The psychologist in question in the ODC decision (the applicant) had obtained his Ph.D. in Developmental Psychology from Queen’s University in 2010. His doctoral program was not accredited by the Canadian Psychological Association.
He faced two hurdles when he applied for registration in 2015. The first was that his doctorate program was not accredited by the CPA. He would have to demonstrate that his education was the equivalent to an accredited program. Unfortunately, his second problem stemmed from the fact that the equivalency requirement now in place (Reg 74/15, per the above), and had just passed, was more difficult to overcome than the one that had been replaced.
The old requirement was that he had obtained a doctoral degree from a program of study with content that is primarily psychological in nature. It was likely that his doctorate from Queens would have been found to be equivalent under the old requirement.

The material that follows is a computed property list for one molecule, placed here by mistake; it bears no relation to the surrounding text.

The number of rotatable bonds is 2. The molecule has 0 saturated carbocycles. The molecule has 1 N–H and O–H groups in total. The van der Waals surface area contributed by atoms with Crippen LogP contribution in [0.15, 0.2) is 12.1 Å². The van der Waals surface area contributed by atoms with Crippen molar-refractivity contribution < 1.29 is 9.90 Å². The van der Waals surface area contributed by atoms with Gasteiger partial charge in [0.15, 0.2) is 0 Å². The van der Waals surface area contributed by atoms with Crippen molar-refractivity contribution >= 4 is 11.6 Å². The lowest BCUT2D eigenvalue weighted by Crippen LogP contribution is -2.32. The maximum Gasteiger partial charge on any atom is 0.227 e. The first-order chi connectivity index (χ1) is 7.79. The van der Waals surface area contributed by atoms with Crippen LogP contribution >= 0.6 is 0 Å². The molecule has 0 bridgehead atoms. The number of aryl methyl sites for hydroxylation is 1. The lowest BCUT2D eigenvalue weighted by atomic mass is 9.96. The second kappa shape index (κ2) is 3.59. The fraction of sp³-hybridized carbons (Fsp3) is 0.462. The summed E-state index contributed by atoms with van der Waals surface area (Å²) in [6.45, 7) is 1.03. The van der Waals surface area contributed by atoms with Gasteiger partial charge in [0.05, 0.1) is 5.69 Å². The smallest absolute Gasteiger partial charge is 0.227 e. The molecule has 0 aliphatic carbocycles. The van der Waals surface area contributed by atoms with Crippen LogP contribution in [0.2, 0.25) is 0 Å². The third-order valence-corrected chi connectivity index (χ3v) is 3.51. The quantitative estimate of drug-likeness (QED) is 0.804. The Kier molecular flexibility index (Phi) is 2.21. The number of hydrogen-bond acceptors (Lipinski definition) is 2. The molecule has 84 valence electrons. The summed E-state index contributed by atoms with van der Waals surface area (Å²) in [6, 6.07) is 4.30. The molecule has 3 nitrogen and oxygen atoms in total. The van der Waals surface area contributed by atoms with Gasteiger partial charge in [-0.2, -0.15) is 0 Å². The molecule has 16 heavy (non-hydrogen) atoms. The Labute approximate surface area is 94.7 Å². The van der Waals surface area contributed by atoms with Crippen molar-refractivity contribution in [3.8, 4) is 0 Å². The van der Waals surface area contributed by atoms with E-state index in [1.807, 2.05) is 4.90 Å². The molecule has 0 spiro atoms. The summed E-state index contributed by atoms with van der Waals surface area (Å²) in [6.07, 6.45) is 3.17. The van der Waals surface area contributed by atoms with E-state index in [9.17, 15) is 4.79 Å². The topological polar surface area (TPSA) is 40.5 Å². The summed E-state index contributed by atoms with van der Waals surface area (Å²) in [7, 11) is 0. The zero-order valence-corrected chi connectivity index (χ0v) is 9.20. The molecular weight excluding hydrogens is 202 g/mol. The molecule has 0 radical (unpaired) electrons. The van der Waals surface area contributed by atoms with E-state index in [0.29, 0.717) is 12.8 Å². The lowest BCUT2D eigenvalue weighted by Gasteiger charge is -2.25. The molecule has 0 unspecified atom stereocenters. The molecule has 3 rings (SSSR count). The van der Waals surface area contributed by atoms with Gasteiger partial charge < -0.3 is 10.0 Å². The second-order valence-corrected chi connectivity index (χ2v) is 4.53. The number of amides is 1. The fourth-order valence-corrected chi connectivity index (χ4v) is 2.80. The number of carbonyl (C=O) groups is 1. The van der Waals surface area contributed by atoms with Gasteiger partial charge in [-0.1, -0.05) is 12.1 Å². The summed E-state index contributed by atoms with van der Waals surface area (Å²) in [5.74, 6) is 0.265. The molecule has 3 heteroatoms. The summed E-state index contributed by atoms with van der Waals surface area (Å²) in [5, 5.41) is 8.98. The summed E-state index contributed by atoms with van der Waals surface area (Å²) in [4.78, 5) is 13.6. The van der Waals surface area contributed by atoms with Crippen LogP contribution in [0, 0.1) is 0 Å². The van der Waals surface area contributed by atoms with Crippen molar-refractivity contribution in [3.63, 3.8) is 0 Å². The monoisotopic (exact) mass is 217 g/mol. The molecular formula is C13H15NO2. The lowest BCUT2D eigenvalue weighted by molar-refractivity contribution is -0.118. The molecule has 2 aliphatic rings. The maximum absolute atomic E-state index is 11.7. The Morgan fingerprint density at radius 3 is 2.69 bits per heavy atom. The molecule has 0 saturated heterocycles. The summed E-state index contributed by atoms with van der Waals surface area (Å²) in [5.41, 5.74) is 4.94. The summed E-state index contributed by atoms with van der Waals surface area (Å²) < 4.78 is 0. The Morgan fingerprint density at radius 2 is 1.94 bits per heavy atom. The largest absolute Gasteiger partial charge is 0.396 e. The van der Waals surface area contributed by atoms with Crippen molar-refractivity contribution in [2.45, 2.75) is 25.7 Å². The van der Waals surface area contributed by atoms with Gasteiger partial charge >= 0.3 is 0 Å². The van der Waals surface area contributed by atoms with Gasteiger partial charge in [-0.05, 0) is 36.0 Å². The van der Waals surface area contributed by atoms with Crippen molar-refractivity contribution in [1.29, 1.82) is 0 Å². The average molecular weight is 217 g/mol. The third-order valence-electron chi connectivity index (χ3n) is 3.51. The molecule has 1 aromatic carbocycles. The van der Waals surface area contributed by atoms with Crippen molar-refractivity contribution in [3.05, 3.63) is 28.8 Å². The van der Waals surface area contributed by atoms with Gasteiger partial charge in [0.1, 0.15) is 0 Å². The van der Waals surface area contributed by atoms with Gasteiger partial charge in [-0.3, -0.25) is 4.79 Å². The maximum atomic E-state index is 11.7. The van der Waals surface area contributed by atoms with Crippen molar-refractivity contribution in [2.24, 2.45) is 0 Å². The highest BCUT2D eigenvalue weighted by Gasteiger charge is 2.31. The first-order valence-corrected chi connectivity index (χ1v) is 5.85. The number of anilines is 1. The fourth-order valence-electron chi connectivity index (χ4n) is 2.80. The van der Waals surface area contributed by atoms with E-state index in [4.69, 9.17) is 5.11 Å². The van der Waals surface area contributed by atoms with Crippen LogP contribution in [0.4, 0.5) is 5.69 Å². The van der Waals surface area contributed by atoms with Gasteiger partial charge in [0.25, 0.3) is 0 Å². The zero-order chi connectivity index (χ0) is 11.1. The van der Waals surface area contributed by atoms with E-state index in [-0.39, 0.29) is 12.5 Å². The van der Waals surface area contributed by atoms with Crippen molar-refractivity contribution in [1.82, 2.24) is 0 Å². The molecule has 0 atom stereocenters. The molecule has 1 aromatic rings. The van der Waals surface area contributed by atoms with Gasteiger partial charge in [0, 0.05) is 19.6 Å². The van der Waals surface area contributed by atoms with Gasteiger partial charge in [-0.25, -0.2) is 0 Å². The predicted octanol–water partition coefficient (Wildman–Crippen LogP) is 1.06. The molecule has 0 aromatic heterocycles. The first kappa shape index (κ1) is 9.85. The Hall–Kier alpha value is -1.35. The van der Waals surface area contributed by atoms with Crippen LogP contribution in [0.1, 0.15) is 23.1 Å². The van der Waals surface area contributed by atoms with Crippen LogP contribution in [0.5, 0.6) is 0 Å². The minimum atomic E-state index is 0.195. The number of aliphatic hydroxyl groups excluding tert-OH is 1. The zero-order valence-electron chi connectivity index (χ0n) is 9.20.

The CPO Decision
Since his Ph.D. program at Queens was found not to be equivalent and since the requirements were non-exemptible, the applicant was denied registration at the CPO level. Only his degree work was considered given the meaning ascribed to the word program in the Regulation. His past experience was not.
In coming to their decision, the CPO provided the psychologist with their criteria for establishing equivalence.
The CPO’s Published Criteria for Establishing Equivalence